Flushing, Dewitt Clinton forfeit game

Updated: October 14, 2010, 10:50 PM ET
By Matthew Ehalt | Special to ESPNNewYork.com

The Flushing and Dewitt Clinton High School football teams will each have to forfeit their upcoming games as punishment for invoking the Public Schools Athletic League's brawl rule during their contest on Oct. 8, according to New York City Department of Education spokeswoman Barbara Morgan.

The two teams also had to double-forfeit the game, which was stopped in the third quarter when players from both benches left the sidelines and came onto the field.

"After our investigation into the incident and a hearing with both coaches, we concluded that no additional penalties beyond the forfeited gamed were warranted," said Eric Goldstein from the New York City Department of Education.

Flushing coach Jim DeSantis and Dewitt Clinton coach Howard Langley met with PSAL officials Thursday, although both coaches said they knew their teams would be suspended for the game before the hearing. Langley said the two coaches met with PSAL officials at different times, and his meeting included PSAL Director Donald Douglas, football commissioner Alan Arbuse, JV football commissioner Jerry Epstein and sports coordinator Tyrone Parker.

Morgan wrote in an e-mail that the PSAL determined the two team's violated the Brawl Rule, which states: "In the event of an altercation, if teacher/coaches lose control of their benches and both benches clear to participate in an altercation -- that game will be declared a double forfeit and both teams will forfeit the next scheduled league games." No further sanctions were imposed, although both teams could have forfeited up to their next two league scheduled games.

Both coaches believe the penalty is too harsh.

"It was still a two-game suspension. We double-forfeit the first game and they took the second one. My initial reaction is that it's terrible and they never looked at the facts, they didn't care to look at the facts, they got statements from the two officials who thought we shouldn't finish, not the two who thought we should continue the initial game," DeSantis said. "It's just sad that our brawl, or lack thereof, and the brawl from the Canarsie vs. Tottenville game from a couple of years ago, which was an all-out brawl, was treated exactly the same."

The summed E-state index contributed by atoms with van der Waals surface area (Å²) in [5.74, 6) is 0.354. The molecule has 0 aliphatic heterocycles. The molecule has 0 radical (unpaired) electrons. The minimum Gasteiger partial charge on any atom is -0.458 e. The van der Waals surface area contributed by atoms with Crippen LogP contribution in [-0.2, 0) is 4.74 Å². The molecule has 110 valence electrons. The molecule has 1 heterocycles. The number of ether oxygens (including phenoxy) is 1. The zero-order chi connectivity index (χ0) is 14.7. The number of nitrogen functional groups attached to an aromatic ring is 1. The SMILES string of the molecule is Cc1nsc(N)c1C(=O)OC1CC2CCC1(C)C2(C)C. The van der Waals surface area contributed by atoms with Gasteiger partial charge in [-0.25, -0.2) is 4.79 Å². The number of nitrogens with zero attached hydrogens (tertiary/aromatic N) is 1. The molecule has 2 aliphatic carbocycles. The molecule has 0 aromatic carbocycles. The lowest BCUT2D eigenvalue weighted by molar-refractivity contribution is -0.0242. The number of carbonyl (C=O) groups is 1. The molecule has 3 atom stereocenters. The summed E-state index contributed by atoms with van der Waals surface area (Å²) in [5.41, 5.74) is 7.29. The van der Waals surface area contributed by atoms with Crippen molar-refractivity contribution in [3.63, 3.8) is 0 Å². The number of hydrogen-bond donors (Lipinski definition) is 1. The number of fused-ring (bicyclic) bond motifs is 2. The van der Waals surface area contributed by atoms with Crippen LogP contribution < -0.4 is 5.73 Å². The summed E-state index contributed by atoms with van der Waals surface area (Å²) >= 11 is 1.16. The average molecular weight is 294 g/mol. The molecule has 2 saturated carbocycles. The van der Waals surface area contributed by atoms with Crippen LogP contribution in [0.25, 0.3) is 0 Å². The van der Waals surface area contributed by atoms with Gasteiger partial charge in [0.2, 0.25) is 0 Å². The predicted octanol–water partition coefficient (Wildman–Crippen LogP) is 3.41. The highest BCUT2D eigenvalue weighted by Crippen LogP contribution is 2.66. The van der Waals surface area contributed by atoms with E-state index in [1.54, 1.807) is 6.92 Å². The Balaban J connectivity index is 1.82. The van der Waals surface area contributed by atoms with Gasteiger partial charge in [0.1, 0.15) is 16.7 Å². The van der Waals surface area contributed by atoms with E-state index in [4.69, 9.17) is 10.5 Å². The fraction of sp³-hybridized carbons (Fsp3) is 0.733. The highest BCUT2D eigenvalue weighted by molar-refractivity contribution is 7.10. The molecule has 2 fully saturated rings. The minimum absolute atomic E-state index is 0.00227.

During the third quarter of the Oct. 8 game, the teams started getting physical during a scrum for a loose football during a football return. There was some pushing and shoving on the field and some reports said a punch was thrown. Both teams ended up leaving their benches and coming onto the field. This caused Epstein to stop the game and rule it a double-forfeit, in violation of the league's brawl rule.

Langley added that in his hearing, the PSAL officials said what happened was technically not a brawl and he suggested they should change the name of the rule to illegal participation or something of that nature. He said his team has not taken the news of the upcoming forfeited game well, and he has suspended eight of his players for the remainder of the season for breaking team rules.

"Kids are confused, disappointed, a variety of feelings that I think carried out, they feel like they are being punished for something that did not happen that way," Langley said. "It is the letter of the law that said they are carrying out the rule."

While both coaches believed the decision to stop the game was an overreaction, both of their teams' road to the PSAL playoffs just became that much harder. Flushing will forfeit its game to 1-4 Midwood this week to drop to 3-3. Dewitt Clinton drops to 1-5 with its forfeit to 5-0 Lincoln. Flushing will return to the field on Oct. 23 at home against Lehman and Dewitt Clinton will host John F. Kennedy.

"We have three games left and have to win at least two out of three, maybe even all three to make the playoffs," DeSantis said. "The team is remorseful for running on the field, and they never intended for this to happen, I assure you that and I also [assure] that will never happen again ... [The players] are business-like in their approach, like always, and they've been business-like again, they know what's before them."

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